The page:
‘Women’s Weeds’ Research Journal

‘Women’s Weeds’ Research Journal — Hidden Histories of Jewish & Muslim Medical Women in Mediaeval Europe

A great diversity of women practised some form of medicine throughout Europe in the Middle Ages (500-1500). Medical historians have identified a wide variety of female practitioners—from various regions, faiths, and social classes—engaged in general healing as well as specialised branches of medicine, including surgery, barber-surgery, and apothecary. Moreover, these female practitioners had the freedom and legal right to practise their healing arts. These rights were not taken away in systematic broad measures until the 14th century.  

The open existence of officially sanctioned women healers came sputtering to a halt with the widespread establishment of European universities and the accompanying degrees and licences necessary to practise medicine. A licence to practise medicine as a physician could only be obtained after completing a university education—and women were banned from attending university so… that should have been that.

‘Women’s Weeds’ Research Journal — VIDEO: Exploitation of 17th & 18th Century Folk Healers by the Professionalised Medical Community

A potted history of the exploitation of folk healers in Europe, as well as in conquered lands (the Americas, West Indies), in the 17th & 18th century by the professionalised medical community—with a special focus on how this impacted female folk healers.

‘Women’s Weeds’ Research Journal — VIDEO: Introduction to what it’s all about (+ bonus gorgeously Creepy Fort)

Here is a little video I’ve made explaining a bit of what my project is about. I’m now almost two months into my research journey! I will be presenting my preliminary findings at the Bridges 2022 conference, ‘Bridges Between Disciplines: Gender in STEM and Social Sciences’, at the Universitat Politécnica de València – Campus of Gandía. I’m excited to share what I have learned so far!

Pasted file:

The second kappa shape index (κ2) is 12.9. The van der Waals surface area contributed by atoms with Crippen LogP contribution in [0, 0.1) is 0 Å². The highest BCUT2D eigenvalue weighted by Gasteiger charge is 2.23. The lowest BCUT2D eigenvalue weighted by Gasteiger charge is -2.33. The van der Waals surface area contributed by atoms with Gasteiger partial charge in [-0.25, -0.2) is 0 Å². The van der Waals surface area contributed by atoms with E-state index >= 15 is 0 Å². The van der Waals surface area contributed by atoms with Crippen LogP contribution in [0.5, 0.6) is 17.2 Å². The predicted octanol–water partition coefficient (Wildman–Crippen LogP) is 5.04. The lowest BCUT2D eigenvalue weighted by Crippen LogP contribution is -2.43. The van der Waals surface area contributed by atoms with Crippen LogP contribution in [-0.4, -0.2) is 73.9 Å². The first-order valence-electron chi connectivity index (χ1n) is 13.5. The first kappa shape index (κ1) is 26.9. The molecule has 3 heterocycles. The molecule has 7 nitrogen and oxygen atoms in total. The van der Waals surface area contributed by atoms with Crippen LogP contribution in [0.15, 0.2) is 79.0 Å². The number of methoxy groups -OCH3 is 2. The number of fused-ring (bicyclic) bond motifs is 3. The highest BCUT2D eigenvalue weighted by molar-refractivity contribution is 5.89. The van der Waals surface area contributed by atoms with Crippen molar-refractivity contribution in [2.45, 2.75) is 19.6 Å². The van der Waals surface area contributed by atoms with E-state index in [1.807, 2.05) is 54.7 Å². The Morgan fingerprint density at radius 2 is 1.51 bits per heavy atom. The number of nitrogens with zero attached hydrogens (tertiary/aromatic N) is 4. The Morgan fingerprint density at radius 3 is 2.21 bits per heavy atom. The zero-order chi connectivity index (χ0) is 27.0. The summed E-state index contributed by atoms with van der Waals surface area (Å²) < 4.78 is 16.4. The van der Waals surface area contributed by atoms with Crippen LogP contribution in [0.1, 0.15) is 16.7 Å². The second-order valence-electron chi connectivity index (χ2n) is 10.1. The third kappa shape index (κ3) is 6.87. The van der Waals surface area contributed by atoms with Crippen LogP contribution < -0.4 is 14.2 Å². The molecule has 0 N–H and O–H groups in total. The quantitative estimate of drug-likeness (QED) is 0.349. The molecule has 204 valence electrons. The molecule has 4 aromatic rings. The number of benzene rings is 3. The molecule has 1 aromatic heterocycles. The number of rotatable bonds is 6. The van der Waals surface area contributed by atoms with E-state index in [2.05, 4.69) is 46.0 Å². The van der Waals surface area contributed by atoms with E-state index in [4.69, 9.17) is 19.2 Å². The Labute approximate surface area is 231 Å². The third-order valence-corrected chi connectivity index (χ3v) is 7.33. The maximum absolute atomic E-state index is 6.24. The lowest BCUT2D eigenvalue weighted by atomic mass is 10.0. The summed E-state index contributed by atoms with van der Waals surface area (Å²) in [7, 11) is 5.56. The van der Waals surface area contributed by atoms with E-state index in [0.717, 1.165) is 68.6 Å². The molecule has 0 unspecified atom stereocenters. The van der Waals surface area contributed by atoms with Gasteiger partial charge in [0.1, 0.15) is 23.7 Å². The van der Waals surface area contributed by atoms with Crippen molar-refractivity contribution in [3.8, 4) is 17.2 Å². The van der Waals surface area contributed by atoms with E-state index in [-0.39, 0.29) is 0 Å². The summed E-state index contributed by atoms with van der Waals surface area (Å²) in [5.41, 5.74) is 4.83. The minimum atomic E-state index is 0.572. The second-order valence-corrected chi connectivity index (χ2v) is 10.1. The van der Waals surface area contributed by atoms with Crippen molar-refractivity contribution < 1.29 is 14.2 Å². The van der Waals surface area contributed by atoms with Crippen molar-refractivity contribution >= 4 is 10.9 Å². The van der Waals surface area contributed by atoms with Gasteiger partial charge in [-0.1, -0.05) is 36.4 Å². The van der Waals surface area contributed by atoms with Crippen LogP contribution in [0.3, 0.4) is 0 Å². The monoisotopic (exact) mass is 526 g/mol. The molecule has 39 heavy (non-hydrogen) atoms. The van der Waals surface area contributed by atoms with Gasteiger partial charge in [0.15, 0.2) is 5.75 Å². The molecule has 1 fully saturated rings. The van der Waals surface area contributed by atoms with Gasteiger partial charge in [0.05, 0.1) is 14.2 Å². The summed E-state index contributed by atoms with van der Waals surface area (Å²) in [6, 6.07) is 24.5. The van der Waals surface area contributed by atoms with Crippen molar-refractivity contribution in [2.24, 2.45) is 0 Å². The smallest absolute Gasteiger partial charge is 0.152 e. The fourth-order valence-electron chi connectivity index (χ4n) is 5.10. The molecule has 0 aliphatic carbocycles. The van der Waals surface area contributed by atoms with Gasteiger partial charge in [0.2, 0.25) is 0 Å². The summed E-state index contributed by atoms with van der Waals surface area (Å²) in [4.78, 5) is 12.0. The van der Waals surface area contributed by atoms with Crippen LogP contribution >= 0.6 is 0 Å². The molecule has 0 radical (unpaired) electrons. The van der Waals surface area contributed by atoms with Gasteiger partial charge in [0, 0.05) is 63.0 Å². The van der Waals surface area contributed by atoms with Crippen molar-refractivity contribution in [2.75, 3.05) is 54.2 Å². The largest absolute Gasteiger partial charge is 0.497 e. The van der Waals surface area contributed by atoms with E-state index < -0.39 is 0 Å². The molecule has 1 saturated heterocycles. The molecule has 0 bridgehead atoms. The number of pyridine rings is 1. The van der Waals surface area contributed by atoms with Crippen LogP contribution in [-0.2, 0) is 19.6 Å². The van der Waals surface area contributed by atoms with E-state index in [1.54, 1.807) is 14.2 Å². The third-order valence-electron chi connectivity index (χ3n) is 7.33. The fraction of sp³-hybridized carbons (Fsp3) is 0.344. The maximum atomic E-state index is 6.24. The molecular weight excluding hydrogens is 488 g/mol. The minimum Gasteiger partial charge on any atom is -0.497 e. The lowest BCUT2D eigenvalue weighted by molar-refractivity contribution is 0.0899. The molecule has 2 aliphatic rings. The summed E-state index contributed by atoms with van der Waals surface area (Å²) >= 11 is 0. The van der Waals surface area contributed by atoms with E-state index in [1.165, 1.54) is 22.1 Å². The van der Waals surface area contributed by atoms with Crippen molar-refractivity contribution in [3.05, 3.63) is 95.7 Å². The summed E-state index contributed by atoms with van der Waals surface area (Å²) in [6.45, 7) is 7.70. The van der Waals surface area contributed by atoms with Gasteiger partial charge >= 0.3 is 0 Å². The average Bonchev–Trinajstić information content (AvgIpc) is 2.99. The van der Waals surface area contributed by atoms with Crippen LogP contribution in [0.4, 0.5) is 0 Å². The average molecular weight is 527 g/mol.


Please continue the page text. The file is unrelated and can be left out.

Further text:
The blog post I reference in the video is ‘The Language of Flowers: Breaking into the Boys Club of Botany & the Flowery Dress as a Feminist Act’

‘Women’s Weeds’ Research Journal — Spotlight: Beatrix Potter Takes on the Botanical Boys Club

“I fancy he may be something of a misogynist.” 
— Beatrix Potter, in her journal December 1896, about Mr Thiselton-Dyer Director, Kew

Beatrix Potter

Several years before Miss Helen Beatrix Potter (1866-1943) became the beloved children’s author that we all treasure, creating the world of Peter Rabbit and Mrs Tiggy-Winkle, she had much smaller lifeforms on her mind: fungi. And there was a man (or rather, several men) standing in her way to mycorrhizal greatness. One of whom was no less of a personage than William Turner Thiselton-Dyer, Director of the Royal Botanic Gardens, Kew.

It all began with her illustrations. She was a very talented artist, in both sketch and watercolour, but alongside this ability she also had the gift of very close observation. Beatrix sketched and painted a variety of fungi that she found in the Lake District in England and in Scotland. As her documentation became more detailed, she began to be fascinated by how fungi reproduced. By the autumn and winter of 1895, when she was 29 years old, she was spending an increasing amount of time drawing fungi under a microscope. She became convinced that she could germinate some spores herself. She wanted to study the environment in which they germinated, discover whether or not conditions were the same for each species, what the spawn of each consisted of, and whether or not she could reproduce it more than once. This is where her hobby graduated from observation to experimentation. 

Read more…

‘Women’s Weeds’ Research Journal — Fun Fact: Well-behaved women seldom make history

Lead image ‘Well-Behaved Women’ by Barry D Bulsara
(Instagram: @barrydbulsara)
Available to buy: https://www.edinburghart.com/product/well-behaved-women/

Ah, the archive… That reliquary of truth and unbiased historical fact.